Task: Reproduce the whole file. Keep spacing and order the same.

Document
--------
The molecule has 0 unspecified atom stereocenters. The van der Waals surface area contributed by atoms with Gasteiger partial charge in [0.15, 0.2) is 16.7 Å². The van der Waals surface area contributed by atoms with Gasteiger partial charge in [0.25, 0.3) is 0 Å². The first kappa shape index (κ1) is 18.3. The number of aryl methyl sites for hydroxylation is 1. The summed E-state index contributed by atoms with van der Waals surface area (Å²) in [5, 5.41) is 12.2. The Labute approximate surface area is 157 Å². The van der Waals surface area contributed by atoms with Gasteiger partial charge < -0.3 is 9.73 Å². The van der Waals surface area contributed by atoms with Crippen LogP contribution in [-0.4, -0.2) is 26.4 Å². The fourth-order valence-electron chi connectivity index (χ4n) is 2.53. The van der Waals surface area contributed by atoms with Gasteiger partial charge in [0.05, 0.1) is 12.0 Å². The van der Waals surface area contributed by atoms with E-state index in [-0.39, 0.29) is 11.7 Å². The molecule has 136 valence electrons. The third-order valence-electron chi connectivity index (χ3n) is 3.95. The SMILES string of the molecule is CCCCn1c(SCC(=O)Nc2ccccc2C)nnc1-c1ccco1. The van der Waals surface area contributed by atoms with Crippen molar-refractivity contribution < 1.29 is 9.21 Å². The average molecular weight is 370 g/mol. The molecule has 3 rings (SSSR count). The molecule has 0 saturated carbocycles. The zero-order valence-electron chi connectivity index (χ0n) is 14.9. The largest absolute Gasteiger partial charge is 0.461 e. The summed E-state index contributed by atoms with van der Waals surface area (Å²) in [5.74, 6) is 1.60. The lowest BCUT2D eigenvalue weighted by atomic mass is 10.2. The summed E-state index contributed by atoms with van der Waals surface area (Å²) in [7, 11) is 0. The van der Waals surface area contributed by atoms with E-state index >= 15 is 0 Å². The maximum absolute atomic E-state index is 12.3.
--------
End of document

The molecule has 0 unspecified atom stereocenters. The van der Waals surface area contributed by atoms with Gasteiger partial charge in [0.15, 0.2) is 16.7 Å². The van der Waals surface area contributed by atoms with Gasteiger partial charge in [0.25, 0.3) is 0 Å². The first kappa shape index (κ1) is 18.3. The number of aryl methyl sites for hydroxylation is 1. The summed E-state index contributed by atoms with van der Waals surface area (Å²) in [5, 5.41) is 12.2. The Labute approximate surface area is 157 Å². The van der Waals surface area contributed by atoms with Gasteiger partial charge < -0.3 is 9.73 Å². The van der Waals surface area contributed by atoms with Crippen LogP contribution in [-0.4, -0.2) is 26.4 Å². The fourth-order valence-electron chi connectivity index (χ4n) is 2.53. The van der Waals surface area contributed by atoms with Gasteiger partial charge in [0.05, 0.1) is 12.0 Å². The van der Waals surface area contributed by atoms with E-state index in [-0.39, 0.29) is 11.7 Å². The molecule has 136 valence electrons. The third-order valence-electron chi connectivity index (χ3n) is 3.95. The SMILES string of the molecule is CCCCn1c(SCC(=O)Nc2ccccc2C)nnc1-c1ccco1. The van der Waals surface area contributed by atoms with Crippen molar-refractivity contribution < 1.29 is 9.21 Å². The average molecular weight is 370 g/mol. The molecule has 3 rings (SSSR count). The molecule has 0 saturated carbocycles. The zero-order valence-electron chi connectivity index (χ0n) is 14.9. The largest absolute Gasteiger partial charge is 0.461 e. The summed E-state index contributed by atoms with van der Waals surface area (Å²) in [5.74, 6) is 1.60. The lowest BCUT2D eigenvalue weighted by atomic mass is 10.2. The summed E-state index contributed by atoms with van der Waals surface area (Å²) in [7, 11) is 0. The van der Waals surface area contributed by atoms with E-state index >= 15 is 0 Å². The maximum absolute atomic E-state index is 12.3.